I came to this country from Northern England wherein I was blessed with the most beautiful of surroundings that of the LAKE DISTRICT. With Beatrix Potter and John Ruskin as former fellow citizens of this exquisite countryside how could I not be aware of the wonder of the natural environment and the animals who inhabited the land and lakes! I brought this respect for the land, the animals and the ocean with me to Southern California. After university I became more involved with the nascent animal welfare movement and found that the moment I learned that an animal had to be slaughtered for it to be on my plate, something about which I had never thought of consciencously previously, I ceased to consume that animal. Soon I was a practicing vegetarian and after viewing so many documentaries on the immoral and inhumane factory farm industry I came to be an active animal rights advocate. I support many such groups with time and donations and am appalled at how indifferent many of my fellow citizens are at the cost of animal life and health to their over- consumming lives. I am ashamed that so many are indifferent to the pain of creatures who give their lives so that some individual can consume their body. I condemn those large industries that cause so much anguish to animals and who participate in the growing obescity concerns of our nation. I am so deeply grateful for those authors who ponder these important questions from a health, environmental or ethics point of view for they all add to the vital conversation that must and is demanding attention by consummers, farmers and scientists. Barbara Kinsolvers book will add to my vast and growing library of intelligent and insightful questions and some answers as to how to live a good and meaningful life.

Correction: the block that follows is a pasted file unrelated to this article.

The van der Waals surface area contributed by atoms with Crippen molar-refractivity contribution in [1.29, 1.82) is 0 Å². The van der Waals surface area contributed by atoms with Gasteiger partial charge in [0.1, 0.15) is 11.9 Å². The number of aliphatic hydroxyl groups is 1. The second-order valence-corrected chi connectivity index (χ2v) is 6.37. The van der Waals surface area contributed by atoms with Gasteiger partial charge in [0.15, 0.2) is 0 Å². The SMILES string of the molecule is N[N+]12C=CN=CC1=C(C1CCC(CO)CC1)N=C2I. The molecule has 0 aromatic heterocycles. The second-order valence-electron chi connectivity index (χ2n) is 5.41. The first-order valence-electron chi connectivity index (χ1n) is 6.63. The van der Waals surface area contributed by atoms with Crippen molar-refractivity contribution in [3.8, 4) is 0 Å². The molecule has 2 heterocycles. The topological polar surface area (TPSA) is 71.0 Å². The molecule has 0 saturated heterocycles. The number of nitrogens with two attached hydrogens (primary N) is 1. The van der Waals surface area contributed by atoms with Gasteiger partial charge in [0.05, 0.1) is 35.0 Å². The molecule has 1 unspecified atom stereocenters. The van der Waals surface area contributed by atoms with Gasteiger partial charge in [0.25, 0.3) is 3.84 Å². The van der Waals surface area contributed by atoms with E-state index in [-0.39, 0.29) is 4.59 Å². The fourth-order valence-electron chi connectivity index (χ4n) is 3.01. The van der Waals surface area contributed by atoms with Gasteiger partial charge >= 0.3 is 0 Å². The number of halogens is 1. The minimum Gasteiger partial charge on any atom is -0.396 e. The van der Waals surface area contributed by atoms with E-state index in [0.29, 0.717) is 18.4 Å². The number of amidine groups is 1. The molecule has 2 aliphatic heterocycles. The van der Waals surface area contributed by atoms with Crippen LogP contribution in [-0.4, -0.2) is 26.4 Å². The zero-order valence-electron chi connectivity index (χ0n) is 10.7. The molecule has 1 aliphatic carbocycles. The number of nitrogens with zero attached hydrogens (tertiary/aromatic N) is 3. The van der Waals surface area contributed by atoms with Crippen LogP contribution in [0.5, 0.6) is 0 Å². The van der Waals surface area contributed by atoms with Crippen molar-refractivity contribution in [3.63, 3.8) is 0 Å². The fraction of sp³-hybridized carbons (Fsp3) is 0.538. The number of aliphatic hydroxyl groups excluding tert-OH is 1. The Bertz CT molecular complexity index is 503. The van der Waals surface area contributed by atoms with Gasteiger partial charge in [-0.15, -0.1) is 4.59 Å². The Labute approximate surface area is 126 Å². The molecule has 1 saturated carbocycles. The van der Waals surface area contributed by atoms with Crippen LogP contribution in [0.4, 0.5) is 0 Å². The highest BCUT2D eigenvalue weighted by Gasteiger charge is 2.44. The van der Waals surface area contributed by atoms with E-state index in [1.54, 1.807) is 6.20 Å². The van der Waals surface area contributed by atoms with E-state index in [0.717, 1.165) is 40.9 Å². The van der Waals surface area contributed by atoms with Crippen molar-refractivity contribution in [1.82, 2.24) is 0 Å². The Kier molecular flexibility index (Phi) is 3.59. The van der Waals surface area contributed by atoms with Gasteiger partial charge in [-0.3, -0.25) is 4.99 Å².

"Creation" – a production of Church of Holy Family’s Sr. EYC Art Group (Chapel Hill, NC)

Think about it: how would you tell the story of Creation, using paint? But first, linger in the stories of God’s creative work: Genesis 1, Genesis 2, Job 38-41, Psalm 148, and Psalm 19. Learn from the painted depictions of Creation produced by the church past. Walk about the physical Creation, mindful of its Creator. What motifs and details must be included to tell the Creation story well? What details delight you, invoke awe, and teach you about God’s work in Creation? What images will help your viewers see themselves within and part of God’s Creation? These are the questions in which the high school youth and leaders in Church of the Holy Family’s Sr. EYC Art Group have been immersed over the last year.

It is my hope and prayer that this project and the resulting painting are a means of training our youth and the wider parish to wonder wisely about God’s work in creation and how their lives fit within the story of Creation. -Paul Cizek, Youth Minister, Church of the Holy Family


Voices on the Radio

is the Amos Ragan Kearns Distinguished Professor of Bible and Practical Theology at the Duke University Divinity School and the author of Scripture, Culture, and Agriculture.

Berry is a farmer, poet, and moral essayist who has published more than 40 books. He lives in Port William, Kentucky.

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Host/Producer: Krista Tippett

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This sustainability feature is supported by the Kendeda Sustainability Fund of the Tides Foundation.